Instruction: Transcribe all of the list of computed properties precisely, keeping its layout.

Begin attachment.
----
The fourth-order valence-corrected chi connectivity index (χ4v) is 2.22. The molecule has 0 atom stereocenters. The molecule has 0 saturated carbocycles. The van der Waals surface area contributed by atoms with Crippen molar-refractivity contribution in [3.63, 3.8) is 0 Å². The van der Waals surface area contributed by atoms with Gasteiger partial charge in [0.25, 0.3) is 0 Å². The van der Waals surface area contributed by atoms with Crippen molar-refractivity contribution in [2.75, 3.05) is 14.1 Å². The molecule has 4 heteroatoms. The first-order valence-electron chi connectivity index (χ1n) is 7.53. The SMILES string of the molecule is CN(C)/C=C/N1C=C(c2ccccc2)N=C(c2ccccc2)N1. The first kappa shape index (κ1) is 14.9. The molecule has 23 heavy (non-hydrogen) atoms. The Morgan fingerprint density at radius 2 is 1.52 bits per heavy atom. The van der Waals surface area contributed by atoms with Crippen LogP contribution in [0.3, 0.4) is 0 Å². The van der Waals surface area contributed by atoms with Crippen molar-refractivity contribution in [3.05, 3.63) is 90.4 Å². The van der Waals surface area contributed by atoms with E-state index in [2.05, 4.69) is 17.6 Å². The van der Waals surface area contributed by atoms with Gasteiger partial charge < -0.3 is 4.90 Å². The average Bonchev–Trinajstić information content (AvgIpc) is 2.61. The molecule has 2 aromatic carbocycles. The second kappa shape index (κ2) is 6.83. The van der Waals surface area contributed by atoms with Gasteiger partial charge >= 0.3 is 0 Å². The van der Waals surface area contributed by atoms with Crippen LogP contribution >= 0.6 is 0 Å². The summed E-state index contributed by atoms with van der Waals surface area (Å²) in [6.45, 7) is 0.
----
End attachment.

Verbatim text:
The fourth-order valence-corrected chi connectivity index (χ4v) is 2.22. The molecule has 0 atom stereocenters. The molecule has 0 saturated carbocycles. The van der Waals surface area contributed by atoms with Crippen molar-refractivity contribution in [3.63, 3.8) is 0 Å². The van der Waals surface area contributed by atoms with Gasteiger partial charge in [0.25, 0.3) is 0 Å². The van der Waals surface area contributed by atoms with Crippen molar-refractivity contribution in [2.75, 3.05) is 14.1 Å². The molecule has 4 heteroatoms. The first-order valence-electron chi connectivity index (χ1n) is 7.53. The SMILES string of the molecule is CN(C)/C=C/N1C=C(c2ccccc2)N=C(c2ccccc2)N1. The first kappa shape index (κ1) is 14.9. The molecule has 23 heavy (non-hydrogen) atoms. The Morgan fingerprint density at radius 2 is 1.52 bits per heavy atom. The van der Waals surface area contributed by atoms with Crippen LogP contribution in [0.3, 0.4) is 0 Å². The van der Waals surface area contributed by atoms with Crippen molar-refractivity contribution in [3.05, 3.63) is 90.4 Å². The van der Waals surface area contributed by atoms with E-state index in [2.05, 4.69) is 17.6 Å². The van der Waals surface area contributed by atoms with Gasteiger partial charge < -0.3 is 4.90 Å². The average Bonchev–Trinajstić information content (AvgIpc) is 2.61. The molecule has 2 aromatic carbocycles. The second kappa shape index (κ2) is 6.83. The van der Waals surface area contributed by atoms with Gasteiger partial charge >= 0.3 is 0 Å². The van der Waals surface area contributed by atoms with Crippen LogP contribution >= 0.6 is 0 Å². The summed E-state index contributed by atoms with van der Waals surface area (Å²) in [6.45, 7) is 0.